Austin haunted houses
Hailed as “one of America’s scariest haunted houses” by the Travel Channel, House of Torment is celebrating 15 years of delivering sheer terror. This year, their 40,000-square-foot attraction at 2632 Ridgepoint Drive includes a haunted manor, bloodcurdling penitentiary and nightmarish carnival. House of Torment takes scares seriously; they combine 200 skilled, costumed actors with advanced animatronics to create a truly spine-chilling experience. For the fearless folk, they offer a special “Blackout” event where you can walk through the attraction with only a glow stick to guide you. Depending on the day, tickets range from $19.99 to $32.99, and they also sell two skip-the-line options.
Scaring and caring go hand in hand at Scare for a Cure. This volunteer-run, interactive haunted adventure donates its profits to local cancer-related charities and organizations. Their theme this year is Return to Mutant Wasteland, and your ticket also gets you admission to their maze event, The Boneyard: Nightmare Wasteland. It all fittingly takes place at J. Lorraine Ghost Town, just a short drive from the city in Manor. Getting scared for a good cause will run you $20 to $40 depending on which weekend you go. Just make sure not to wear nice clothes or open-toed shoes—you may need to crawl or climb to escape and you just might find yourself covered in “blood” or slime by the end. You’ve been warned!
Situated on 20 acres of dense, isolated forest in Bastrop County (149 Split Rail Lane in Smithville), Scream Hollow consists of four horrifying haunts (Mansion of Terror Phantoms, Zombie City: The Factory, Slaughter Circus and Wicked Darkness: The Maze) across 18 different buildings. During a visit here, you should be prepared for a thrilling, highly interactive experience where you may have to work with your environment to find a way out. If you’re ready to really dial up the fear, come for their Pitch Dark attraction where every two patrons are given one glowstick to guide them through the complete darkness. Admission varies from $5 to $29 based on how many of the four haunts you want to brave.
On an average day, Pioneer Farms is a living history park and museum, but during Halloween season it turns into a terrifying time for all ages. This year, the Haunted Halloween theme is Finding Alice, and visitors are encouraged to embrace the madness by unraveling riddles, completing challenges and finding clues, all to solve Alice’s disappearance. Pioneer Farms makes it easy for the whole family to get in on the fun with three different levels of scares: G (more about amusement), PG (slightly spooky) and PG-13 (full of frights). Entry is $15 per person at the gate, or you can buy them online and like them on Facebook for express admission.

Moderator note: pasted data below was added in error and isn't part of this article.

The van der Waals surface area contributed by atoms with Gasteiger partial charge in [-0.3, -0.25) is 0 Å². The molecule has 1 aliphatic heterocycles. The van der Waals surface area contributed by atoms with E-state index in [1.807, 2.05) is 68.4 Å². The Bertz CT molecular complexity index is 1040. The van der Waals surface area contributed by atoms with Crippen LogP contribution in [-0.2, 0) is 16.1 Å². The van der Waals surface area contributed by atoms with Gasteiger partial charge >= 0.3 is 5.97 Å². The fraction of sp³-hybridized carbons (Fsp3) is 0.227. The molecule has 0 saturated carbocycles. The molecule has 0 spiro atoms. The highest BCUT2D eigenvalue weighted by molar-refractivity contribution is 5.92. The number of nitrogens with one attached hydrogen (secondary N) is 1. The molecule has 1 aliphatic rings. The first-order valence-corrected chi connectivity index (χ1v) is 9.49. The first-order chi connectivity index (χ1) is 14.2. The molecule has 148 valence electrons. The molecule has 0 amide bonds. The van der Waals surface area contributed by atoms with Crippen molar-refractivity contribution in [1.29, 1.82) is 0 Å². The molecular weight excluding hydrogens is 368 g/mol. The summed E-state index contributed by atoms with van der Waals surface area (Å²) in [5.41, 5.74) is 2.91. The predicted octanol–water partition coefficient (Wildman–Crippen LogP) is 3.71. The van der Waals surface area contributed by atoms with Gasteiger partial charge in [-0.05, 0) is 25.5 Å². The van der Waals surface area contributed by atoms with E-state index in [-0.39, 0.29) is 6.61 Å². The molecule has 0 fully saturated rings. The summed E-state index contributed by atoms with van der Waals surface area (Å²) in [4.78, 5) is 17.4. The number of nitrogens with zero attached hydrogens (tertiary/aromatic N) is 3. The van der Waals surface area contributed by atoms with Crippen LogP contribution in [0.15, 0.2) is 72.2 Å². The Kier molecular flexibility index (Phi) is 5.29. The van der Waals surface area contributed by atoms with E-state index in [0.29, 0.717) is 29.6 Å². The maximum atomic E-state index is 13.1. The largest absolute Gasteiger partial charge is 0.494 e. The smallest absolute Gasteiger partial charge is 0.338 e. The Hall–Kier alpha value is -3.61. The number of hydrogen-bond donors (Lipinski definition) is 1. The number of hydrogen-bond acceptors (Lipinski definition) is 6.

The Austin Zoo has been helping animals through rescue, rehabilitation and education efforts since 1990, and for almost that entire time they’ve been joining in on the Halloween festivities with their Boo at the Zoo event. Tickets are $17.50 each and will get you a pass on their haunted train and unlimited walks through their haunted house (which is actually their converted Peacock Barn). The event is friendly for all ages since they check in with each group beforehand about just how scary they want it to be and cue their staff inside accordingly.
Halloween haunts aren’t just for big organizations putting on mega productions. Karlen Alexander has been bringing scares straight to his neighborhood in Round Rock for about 15 years now. In fact, the number of visitors to Terror on Two Jacks (7410 Two Jacks Trail) has ranged from 500 to 1,200 per year. Alexander transforms his yard and garage into a place that plays on your phobias and gives you some great startle scares; this year, it’s all centered on the local legend of Hairy Man, a boy who was left behind in pioneer days and grew up in the wild. Entry is free but there’s an optional, suggested donation to benefit the Round Rock Area Serving Center.